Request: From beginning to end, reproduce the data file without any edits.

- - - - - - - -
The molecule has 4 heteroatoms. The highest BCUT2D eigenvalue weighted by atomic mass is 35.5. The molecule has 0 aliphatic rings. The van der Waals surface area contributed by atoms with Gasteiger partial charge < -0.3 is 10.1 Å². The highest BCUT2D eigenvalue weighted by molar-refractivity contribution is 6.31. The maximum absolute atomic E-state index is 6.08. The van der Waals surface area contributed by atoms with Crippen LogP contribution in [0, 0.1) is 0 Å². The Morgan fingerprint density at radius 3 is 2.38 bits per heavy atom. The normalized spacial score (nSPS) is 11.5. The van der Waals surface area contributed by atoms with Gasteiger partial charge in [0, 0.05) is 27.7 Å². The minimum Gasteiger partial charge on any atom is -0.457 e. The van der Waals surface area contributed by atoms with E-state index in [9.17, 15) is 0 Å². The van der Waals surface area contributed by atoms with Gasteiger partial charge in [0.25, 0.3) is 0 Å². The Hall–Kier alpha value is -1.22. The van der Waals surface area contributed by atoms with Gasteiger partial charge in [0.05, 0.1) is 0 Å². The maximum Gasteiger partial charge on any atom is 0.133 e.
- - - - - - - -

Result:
The molecule has 4 heteroatoms. The highest BCUT2D eigenvalue weighted by atomic mass is 35.5. The molecule has 0 aliphatic rings. The van der Waals surface area contributed by atoms with Gasteiger partial charge < -0.3 is 10.1 Å². The highest BCUT2D eigenvalue weighted by molar-refractivity contribution is 6.31. The maximum absolute atomic E-state index is 6.08. The van der Waals surface area contributed by atoms with Crippen LogP contribution in [0, 0.1) is 0 Å². The Morgan fingerprint density at radius 3 is 2.38 bits per heavy atom. The normalized spacial score (nSPS) is 11.5. The van der Waals surface area contributed by atoms with Gasteiger partial charge in [0, 0.05) is 27.7 Å². The minimum Gasteiger partial charge on any atom is -0.457 e. The van der Waals surface area contributed by atoms with E-state index in [9.17, 15) is 0 Å². The van der Waals surface area contributed by atoms with Gasteiger partial charge in [0.25, 0.3) is 0 Å². The Hall–Kier alpha value is -1.22. The van der Waals surface area contributed by atoms with Gasteiger partial charge in [0.05, 0.1) is 0 Å². The maximum Gasteiger partial charge on any atom is 0.133 e.